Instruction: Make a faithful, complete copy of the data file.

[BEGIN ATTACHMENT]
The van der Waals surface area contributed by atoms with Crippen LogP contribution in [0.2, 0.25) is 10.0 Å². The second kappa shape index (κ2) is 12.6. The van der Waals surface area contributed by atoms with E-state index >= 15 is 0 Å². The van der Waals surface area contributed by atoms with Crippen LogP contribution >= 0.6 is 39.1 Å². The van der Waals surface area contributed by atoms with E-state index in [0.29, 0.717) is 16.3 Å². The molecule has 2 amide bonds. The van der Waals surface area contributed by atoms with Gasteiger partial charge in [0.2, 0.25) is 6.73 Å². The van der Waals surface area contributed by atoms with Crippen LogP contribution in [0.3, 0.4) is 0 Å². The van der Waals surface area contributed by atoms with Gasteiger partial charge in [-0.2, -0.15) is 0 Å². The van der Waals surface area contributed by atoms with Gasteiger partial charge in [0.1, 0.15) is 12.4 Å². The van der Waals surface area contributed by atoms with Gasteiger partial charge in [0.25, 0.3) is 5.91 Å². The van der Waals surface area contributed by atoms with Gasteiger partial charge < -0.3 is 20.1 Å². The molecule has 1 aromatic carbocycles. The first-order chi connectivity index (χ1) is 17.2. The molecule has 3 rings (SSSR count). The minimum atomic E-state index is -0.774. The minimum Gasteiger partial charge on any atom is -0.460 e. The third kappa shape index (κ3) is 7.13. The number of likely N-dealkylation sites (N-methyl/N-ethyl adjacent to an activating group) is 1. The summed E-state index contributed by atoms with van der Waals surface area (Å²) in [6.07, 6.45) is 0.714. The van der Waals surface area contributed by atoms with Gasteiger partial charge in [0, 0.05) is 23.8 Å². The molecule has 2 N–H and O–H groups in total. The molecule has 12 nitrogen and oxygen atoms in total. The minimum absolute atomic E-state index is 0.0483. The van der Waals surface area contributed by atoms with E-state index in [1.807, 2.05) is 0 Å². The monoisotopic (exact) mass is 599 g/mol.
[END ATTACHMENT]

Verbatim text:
The van der Waals surface area contributed by atoms with Crippen LogP contribution in [0.2, 0.25) is 10.0 Å². The second kappa shape index (κ2) is 12.6. The van der Waals surface area contributed by atoms with E-state index >= 15 is 0 Å². The van der Waals surface area contributed by atoms with Crippen LogP contribution >= 0.6 is 39.1 Å². The van der Waals surface area contributed by atoms with E-state index in [0.29, 0.717) is 16.3 Å². The molecule has 2 amide bonds. The van der Waals surface area contributed by atoms with Gasteiger partial charge in [0.2, 0.25) is 6.73 Å². The van der Waals surface area contributed by atoms with Crippen LogP contribution in [0.3, 0.4) is 0 Å². The van der Waals surface area contributed by atoms with Gasteiger partial charge in [-0.2, -0.15) is 0 Å². The van der Waals surface area contributed by atoms with Gasteiger partial charge in [0.1, 0.15) is 12.4 Å². The van der Waals surface area contributed by atoms with Gasteiger partial charge in [0.25, 0.3) is 5.91 Å². The van der Waals surface area contributed by atoms with Gasteiger partial charge < -0.3 is 20.1 Å². The molecule has 1 aromatic carbocycles. The first-order chi connectivity index (χ1) is 17.2. The molecule has 3 rings (SSSR count). The minimum atomic E-state index is -0.774. The minimum Gasteiger partial charge on any atom is -0.460 e. The third kappa shape index (κ3) is 7.13. The number of likely N-dealkylation sites (N-methyl/N-ethyl adjacent to an activating group) is 1. The summed E-state index contributed by atoms with van der Waals surface area (Å²) in [6.07, 6.45) is 0.714. The van der Waals surface area contributed by atoms with Gasteiger partial charge in [0, 0.05) is 23.8 Å². The molecule has 2 N–H and O–H groups in total. The molecule has 12 nitrogen and oxygen atoms in total. The minimum absolute atomic E-state index is 0.0483. The van der Waals surface area contributed by atoms with E-state index in [1.807, 2.05) is 0 Å². The monoisotopic (exact) mass is 599 g/mol.